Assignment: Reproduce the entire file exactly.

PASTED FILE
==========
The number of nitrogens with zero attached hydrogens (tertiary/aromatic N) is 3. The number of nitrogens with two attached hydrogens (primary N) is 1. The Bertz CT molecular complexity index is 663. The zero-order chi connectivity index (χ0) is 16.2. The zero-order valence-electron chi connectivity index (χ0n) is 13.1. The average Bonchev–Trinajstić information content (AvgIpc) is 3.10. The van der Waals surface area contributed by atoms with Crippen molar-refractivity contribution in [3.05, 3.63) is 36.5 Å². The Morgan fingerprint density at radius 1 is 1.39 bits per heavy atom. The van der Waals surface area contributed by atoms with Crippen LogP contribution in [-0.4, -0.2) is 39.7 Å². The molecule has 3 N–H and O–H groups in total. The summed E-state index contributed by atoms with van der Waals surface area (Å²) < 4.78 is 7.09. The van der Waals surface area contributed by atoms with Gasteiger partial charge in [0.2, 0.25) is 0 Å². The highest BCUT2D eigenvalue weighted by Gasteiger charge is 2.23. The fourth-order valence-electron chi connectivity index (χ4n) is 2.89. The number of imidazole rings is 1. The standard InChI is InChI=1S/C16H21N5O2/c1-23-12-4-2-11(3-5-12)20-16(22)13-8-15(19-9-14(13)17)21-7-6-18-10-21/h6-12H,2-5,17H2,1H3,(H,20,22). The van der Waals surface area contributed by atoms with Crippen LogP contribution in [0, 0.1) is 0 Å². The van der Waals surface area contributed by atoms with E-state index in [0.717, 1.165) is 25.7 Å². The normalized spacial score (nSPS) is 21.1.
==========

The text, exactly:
The number of nitrogens with zero attached hydrogens (tertiary/aromatic N) is 3. The number of nitrogens with two attached hydrogens (primary N) is 1. The Bertz CT molecular complexity index is 663. The zero-order chi connectivity index (χ0) is 16.2. The zero-order valence-electron chi connectivity index (χ0n) is 13.1. The average Bonchev–Trinajstić information content (AvgIpc) is 3.10. The van der Waals surface area contributed by atoms with Crippen molar-refractivity contribution in [3.05, 3.63) is 36.5 Å². The Morgan fingerprint density at radius 1 is 1.39 bits per heavy atom. The van der Waals surface area contributed by atoms with Crippen LogP contribution in [-0.4, -0.2) is 39.7 Å². The molecule has 3 N–H and O–H groups in total. The summed E-state index contributed by atoms with van der Waals surface area (Å²) < 4.78 is 7.09. The van der Waals surface area contributed by atoms with Gasteiger partial charge in [0.2, 0.25) is 0 Å². The highest BCUT2D eigenvalue weighted by Gasteiger charge is 2.23. The fourth-order valence-electron chi connectivity index (χ4n) is 2.89. The number of imidazole rings is 1. The standard InChI is InChI=1S/C16H21N5O2/c1-23-12-4-2-11(3-5-12)20-16(22)13-8-15(19-9-14(13)17)21-7-6-18-10-21/h6-12H,2-5,17H2,1H3,(H,20,22). The van der Waals surface area contributed by atoms with Crippen LogP contribution in [0, 0.1) is 0 Å². The van der Waals surface area contributed by atoms with E-state index in [0.717, 1.165) is 25.7 Å². The normalized spacial score (nSPS) is 21.1.